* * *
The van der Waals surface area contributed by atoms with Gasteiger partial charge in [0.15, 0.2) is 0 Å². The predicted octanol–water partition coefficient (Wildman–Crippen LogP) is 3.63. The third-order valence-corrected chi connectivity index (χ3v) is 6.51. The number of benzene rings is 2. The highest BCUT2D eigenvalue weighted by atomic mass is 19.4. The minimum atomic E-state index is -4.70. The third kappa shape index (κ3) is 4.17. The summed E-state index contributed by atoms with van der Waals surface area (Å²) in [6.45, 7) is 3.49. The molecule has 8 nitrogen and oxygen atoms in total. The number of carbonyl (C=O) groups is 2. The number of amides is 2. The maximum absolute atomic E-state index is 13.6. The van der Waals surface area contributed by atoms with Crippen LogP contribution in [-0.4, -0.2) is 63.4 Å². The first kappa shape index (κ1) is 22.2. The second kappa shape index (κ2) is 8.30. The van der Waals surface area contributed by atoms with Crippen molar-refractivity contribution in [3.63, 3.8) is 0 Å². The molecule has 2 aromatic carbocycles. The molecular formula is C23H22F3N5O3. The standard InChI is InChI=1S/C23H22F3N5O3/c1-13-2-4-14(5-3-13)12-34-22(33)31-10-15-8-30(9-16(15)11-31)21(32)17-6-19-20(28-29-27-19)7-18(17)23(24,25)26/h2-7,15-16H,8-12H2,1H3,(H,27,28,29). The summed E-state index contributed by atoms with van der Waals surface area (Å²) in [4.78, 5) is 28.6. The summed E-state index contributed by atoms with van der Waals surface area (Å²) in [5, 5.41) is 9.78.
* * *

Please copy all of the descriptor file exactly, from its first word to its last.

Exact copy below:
The van der Waals surface area contributed by atoms with Gasteiger partial charge in [0.15, 0.2) is 0 Å². The predicted octanol–water partition coefficient (Wildman–Crippen LogP) is 3.63. The third-order valence-corrected chi connectivity index (χ3v) is 6.51. The number of benzene rings is 2. The highest BCUT2D eigenvalue weighted by atomic mass is 19.4. The minimum atomic E-state index is -4.70. The third kappa shape index (κ3) is 4.17. The summed E-state index contributed by atoms with van der Waals surface area (Å²) in [6.45, 7) is 3.49. The molecule has 8 nitrogen and oxygen atoms in total. The number of carbonyl (C=O) groups is 2. The number of amides is 2. The maximum absolute atomic E-state index is 13.6. The van der Waals surface area contributed by atoms with Crippen LogP contribution in [-0.4, -0.2) is 63.4 Å². The first kappa shape index (κ1) is 22.2. The second kappa shape index (κ2) is 8.30. The van der Waals surface area contributed by atoms with Crippen molar-refractivity contribution in [3.63, 3.8) is 0 Å². The molecule has 2 aromatic carbocycles. The molecular formula is C23H22F3N5O3. The standard InChI is InChI=1S/C23H22F3N5O3/c1-13-2-4-14(5-3-13)12-34-22(33)31-10-15-8-30(9-16(15)11-31)21(32)17-6-19-20(28-29-27-19)7-18(17)23(24,25)26/h2-7,15-16H,8-12H2,1H3,(H,27,28,29). The summed E-state index contributed by atoms with van der Waals surface area (Å²) in [4.78, 5) is 28.6. The summed E-state index contributed by atoms with van der Waals surface area (Å²) in [5, 5.41) is 9.78.